Brett Yormark told ITAR-TASS, the Russian news agency, that the Nets’ acquisition of Andrei Kirilenko will help him market the team both in Russia and the Russian-speaking neighborhoods of New York. Russia, along with China, are the Nets top marketing targets overseas, he added. Yormark, in Moscow with Kirilenko and Irina Pavlova, said that the Nets are working with Adidas to get Kirilenko jerseys on the shelves in Russia as soon as possible and pointed to plans to use AK-47 in selling the team in Brighton Beach, Brooklyn, home of 100,000 Russian speakers. “We have a desire to [market] a large number of products in Russian and geared towards Andrei Kirilenko. I think that soon the Russian fans will able to fulfill this dream,” said the Nets CEO when asked about Kirilenko jerseys.
The Nets had a harder time selling the team in Russia than you would think, despite having the first Russian and European owner. The lament was always if you only had a Russian player. Now, the Nets have not only any Russian player, but Andrei Kirilenko, they are trying again. Kirilenko, Irina Pavlova and Brett Yormark will head overseas next week and make the rounds of media and sports “influencers” not so much to sell sponsorships, but to re-introduce the team now that it has one of Russia’s greatest player son its roster.
Kevin Garnett and Brett Yormark spoke at a NBA press conference in Beijing, their second joint appearance in two days, and the two echoed the dual themes they had pushed the night before at a dinner for Chinese executives: The Nets plan on winning a championship and want to be a global team. Yormark put the championship at the top of the list, saying it’s not just a goal. Anything less is unacceptable. “Our two biggest goals right now are to win championships and to be a global team. And in order to do that we needed to bring players like Kevin Garnett, Paul Pierce and Jason Terry to Brooklyn,” Yormark added. In a closing statement, the Nets CEO added, “Nothing but a championship is going to be accepted.”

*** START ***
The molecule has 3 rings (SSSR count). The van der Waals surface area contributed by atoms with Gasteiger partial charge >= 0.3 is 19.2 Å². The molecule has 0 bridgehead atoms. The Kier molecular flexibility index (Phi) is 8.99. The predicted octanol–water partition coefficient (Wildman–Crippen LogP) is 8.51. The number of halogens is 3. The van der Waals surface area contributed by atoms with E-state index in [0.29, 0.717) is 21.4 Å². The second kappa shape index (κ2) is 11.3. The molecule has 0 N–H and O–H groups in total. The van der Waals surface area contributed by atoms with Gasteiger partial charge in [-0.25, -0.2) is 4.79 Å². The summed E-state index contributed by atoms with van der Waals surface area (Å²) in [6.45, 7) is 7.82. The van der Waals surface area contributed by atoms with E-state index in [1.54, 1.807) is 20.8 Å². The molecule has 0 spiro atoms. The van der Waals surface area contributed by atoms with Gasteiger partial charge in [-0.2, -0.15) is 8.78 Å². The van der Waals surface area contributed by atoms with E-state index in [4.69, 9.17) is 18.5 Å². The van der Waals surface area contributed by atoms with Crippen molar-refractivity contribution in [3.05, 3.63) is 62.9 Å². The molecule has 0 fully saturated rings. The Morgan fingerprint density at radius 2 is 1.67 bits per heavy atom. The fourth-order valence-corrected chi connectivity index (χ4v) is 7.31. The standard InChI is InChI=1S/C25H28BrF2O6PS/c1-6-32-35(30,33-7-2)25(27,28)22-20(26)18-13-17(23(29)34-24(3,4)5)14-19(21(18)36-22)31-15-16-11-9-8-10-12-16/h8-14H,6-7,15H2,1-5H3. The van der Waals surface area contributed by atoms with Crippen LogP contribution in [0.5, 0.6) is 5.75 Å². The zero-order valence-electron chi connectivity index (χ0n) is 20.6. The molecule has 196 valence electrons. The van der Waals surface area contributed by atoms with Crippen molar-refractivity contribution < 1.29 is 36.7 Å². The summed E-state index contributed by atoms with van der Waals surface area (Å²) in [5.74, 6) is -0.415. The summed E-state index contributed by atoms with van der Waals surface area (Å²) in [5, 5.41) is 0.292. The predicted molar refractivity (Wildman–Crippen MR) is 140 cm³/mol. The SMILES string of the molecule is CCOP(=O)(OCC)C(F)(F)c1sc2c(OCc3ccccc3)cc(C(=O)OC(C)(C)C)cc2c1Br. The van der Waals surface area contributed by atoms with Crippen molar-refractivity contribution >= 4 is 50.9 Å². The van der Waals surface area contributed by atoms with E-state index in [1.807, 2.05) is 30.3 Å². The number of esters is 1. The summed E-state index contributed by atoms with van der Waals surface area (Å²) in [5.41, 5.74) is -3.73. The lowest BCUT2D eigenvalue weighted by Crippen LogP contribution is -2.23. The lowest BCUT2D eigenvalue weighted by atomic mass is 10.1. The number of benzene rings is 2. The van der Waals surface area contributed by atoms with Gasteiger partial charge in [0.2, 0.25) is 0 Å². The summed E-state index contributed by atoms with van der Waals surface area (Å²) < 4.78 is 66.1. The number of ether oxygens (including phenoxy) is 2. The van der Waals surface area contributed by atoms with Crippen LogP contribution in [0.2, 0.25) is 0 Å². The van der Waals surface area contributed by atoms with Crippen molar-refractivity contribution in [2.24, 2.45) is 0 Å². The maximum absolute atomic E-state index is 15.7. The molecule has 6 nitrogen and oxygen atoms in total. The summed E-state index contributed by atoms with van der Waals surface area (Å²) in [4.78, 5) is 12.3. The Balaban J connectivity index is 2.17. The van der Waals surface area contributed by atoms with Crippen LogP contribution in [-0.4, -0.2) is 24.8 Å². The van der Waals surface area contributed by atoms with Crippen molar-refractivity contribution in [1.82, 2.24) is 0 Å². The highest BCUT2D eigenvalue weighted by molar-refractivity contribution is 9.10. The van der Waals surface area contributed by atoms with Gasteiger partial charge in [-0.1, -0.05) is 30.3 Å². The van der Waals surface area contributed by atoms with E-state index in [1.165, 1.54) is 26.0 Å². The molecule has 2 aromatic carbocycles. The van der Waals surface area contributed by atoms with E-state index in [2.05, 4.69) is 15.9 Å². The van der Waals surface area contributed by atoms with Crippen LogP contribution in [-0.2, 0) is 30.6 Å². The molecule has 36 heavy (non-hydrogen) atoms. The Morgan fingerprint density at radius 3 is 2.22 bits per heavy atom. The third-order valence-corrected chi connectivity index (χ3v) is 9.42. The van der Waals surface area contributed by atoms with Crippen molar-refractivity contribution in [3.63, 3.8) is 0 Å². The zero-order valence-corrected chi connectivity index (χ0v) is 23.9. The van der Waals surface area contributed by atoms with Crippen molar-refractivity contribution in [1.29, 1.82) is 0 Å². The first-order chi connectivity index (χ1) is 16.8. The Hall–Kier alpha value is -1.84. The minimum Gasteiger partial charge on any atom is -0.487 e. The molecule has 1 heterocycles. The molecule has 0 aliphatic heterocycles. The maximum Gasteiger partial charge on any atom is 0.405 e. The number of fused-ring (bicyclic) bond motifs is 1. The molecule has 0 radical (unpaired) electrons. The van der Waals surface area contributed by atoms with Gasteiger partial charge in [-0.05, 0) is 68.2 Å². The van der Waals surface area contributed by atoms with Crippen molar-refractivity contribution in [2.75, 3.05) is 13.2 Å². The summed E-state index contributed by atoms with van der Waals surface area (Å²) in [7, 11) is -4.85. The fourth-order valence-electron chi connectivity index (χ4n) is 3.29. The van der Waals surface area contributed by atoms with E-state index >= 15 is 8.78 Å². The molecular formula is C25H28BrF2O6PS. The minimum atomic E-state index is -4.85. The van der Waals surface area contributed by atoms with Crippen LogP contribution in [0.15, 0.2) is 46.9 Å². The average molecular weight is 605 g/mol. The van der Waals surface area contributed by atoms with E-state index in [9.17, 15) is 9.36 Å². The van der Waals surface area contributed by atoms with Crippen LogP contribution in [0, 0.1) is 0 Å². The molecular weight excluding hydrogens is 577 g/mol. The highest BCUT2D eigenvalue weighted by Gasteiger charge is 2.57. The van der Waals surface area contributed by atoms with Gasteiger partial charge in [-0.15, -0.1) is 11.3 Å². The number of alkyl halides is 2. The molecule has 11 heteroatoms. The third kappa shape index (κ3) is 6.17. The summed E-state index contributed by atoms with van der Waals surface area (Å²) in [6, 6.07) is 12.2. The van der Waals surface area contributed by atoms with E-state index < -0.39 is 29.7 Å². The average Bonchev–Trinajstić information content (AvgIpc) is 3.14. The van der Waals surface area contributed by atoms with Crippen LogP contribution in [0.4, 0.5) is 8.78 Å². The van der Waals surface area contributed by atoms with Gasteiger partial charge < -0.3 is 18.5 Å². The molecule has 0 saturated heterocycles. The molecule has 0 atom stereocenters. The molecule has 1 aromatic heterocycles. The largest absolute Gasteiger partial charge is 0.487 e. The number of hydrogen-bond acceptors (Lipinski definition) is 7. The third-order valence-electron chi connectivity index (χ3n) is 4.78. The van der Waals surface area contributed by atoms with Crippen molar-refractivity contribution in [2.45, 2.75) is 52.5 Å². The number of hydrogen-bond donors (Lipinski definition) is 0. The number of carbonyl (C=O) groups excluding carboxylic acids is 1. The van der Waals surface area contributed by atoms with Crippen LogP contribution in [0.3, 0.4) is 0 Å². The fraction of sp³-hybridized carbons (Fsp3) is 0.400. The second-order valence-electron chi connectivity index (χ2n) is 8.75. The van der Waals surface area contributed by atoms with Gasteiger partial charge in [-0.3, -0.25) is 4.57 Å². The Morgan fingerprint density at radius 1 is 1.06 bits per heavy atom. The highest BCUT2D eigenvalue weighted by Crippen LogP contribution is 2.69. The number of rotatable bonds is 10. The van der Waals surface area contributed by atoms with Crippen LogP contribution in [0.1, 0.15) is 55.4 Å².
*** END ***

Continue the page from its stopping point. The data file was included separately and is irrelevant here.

Kevin Garnett and Brett Yormark will co-host a dinner for Chinese executives in Beijing Thursday night, as part of the Nets push to attract sponsors for the team. Yormark is in Beijing all week to stir up business, while KG is promoting his new sneaker line with Anta, the big Chinese sportswear company. The two will host a dinner for 20 CEO’s in Beijing. Among those expected: executives from tech, automotive and sports performance brands.
There will be a star-studded wedding party tonight at the Wolffer Estate in Sagaponack for Brooklyn Nets and Barclays Center CEO Brett Yormark and bride, Elaina Scotto, sister of “Good Day New York” anchor Rosanna. Those expected include Matt Lauer, Katie Couric, Jason Kidd, Michael Strahan, Bruce Ratner and Town broker Jonathan Cohen. The newlyweds had a small private ceremony at the St. Regis last week. There’s lots to celebrate, since Yormark and Ratner’s group was just picked to renovate Nassau Coliseum.
Brett Yormark on high salaries specifically, he added that it’s about “value” and when specifically asked if they were “good value,” he responded, “absolutely good value.” “As it relates to salaries, obviously that’s a decison that ownership and our basketball folk have to make. You want a return on that investment, right? So to the extent that we can see a return, I’m sure we’ll keep making that investment.” At the moment, though, they’re good value? Absolutely, to the extent that we don’t see the return any more i think it drives potentially different decisions. It all gets back to the fans spending the money to see a good team. Absolutely. You’re absolutely right. It does come back to the fan. You’ve got give the fan a great product, if you do, they’re going to vote yes with their wallet.